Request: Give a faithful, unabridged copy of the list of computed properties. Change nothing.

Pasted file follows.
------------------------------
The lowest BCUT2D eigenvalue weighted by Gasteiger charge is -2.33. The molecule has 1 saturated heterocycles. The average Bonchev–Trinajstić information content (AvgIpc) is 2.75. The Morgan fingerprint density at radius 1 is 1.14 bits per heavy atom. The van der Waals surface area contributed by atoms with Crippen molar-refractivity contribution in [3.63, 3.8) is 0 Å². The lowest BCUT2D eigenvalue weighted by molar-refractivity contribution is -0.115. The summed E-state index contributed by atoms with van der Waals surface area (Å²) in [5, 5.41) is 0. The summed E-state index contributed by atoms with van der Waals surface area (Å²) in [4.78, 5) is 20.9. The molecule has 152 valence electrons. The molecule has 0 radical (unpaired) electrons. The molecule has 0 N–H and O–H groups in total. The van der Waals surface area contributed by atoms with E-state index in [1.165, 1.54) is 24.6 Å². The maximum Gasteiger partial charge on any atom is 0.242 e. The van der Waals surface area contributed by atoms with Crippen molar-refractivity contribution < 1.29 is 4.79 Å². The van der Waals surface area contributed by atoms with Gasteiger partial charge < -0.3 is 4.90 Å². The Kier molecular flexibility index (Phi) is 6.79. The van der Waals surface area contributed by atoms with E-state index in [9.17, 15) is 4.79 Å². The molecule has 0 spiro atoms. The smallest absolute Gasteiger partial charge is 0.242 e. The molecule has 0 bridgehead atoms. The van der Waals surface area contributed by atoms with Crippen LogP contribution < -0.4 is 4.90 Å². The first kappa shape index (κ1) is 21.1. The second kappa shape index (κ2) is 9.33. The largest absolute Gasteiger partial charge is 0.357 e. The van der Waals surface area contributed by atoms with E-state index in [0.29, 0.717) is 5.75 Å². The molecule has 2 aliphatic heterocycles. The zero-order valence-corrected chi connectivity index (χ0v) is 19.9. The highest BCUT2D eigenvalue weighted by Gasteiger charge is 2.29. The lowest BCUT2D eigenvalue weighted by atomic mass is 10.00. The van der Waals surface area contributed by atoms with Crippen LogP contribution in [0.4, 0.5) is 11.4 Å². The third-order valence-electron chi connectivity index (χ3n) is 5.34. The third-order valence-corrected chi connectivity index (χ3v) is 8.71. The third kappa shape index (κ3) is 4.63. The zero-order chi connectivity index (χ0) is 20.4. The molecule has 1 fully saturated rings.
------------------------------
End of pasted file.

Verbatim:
The lowest BCUT2D eigenvalue weighted by Gasteiger charge is -2.33. The molecule has 1 saturated heterocycles. The average Bonchev–Trinajstić information content (AvgIpc) is 2.75. The Morgan fingerprint density at radius 1 is 1.14 bits per heavy atom. The van der Waals surface area contributed by atoms with Crippen molar-refractivity contribution in [3.63, 3.8) is 0 Å². The lowest BCUT2D eigenvalue weighted by molar-refractivity contribution is -0.115. The summed E-state index contributed by atoms with van der Waals surface area (Å²) in [5, 5.41) is 0. The summed E-state index contributed by atoms with van der Waals surface area (Å²) in [4.78, 5) is 20.9. The molecule has 152 valence electrons. The molecule has 0 radical (unpaired) electrons. The molecule has 0 N–H and O–H groups in total. The van der Waals surface area contributed by atoms with E-state index in [1.165, 1.54) is 24.6 Å². The maximum Gasteiger partial charge on any atom is 0.242 e. The van der Waals surface area contributed by atoms with Crippen molar-refractivity contribution < 1.29 is 4.79 Å². The van der Waals surface area contributed by atoms with Gasteiger partial charge < -0.3 is 4.90 Å². The Kier molecular flexibility index (Phi) is 6.79. The van der Waals surface area contributed by atoms with E-state index in [9.17, 15) is 4.79 Å². The molecule has 0 spiro atoms. The smallest absolute Gasteiger partial charge is 0.242 e. The molecule has 0 bridgehead atoms. The van der Waals surface area contributed by atoms with Crippen LogP contribution < -0.4 is 4.90 Å². The first kappa shape index (κ1) is 21.1. The second kappa shape index (κ2) is 9.33. The largest absolute Gasteiger partial charge is 0.357 e. The van der Waals surface area contributed by atoms with E-state index in [0.29, 0.717) is 5.75 Å². The molecule has 2 aliphatic heterocycles. The zero-order valence-corrected chi connectivity index (χ0v) is 19.9. The highest BCUT2D eigenvalue weighted by Gasteiger charge is 2.29. The lowest BCUT2D eigenvalue weighted by atomic mass is 10.00. The van der Waals surface area contributed by atoms with Crippen LogP contribution in [0.4, 0.5) is 11.4 Å². The third-order valence-electron chi connectivity index (χ3n) is 5.34. The third-order valence-corrected chi connectivity index (χ3v) is 8.71. The third kappa shape index (κ3) is 4.63. The zero-order chi connectivity index (χ0) is 20.4. The molecule has 1 fully saturated rings.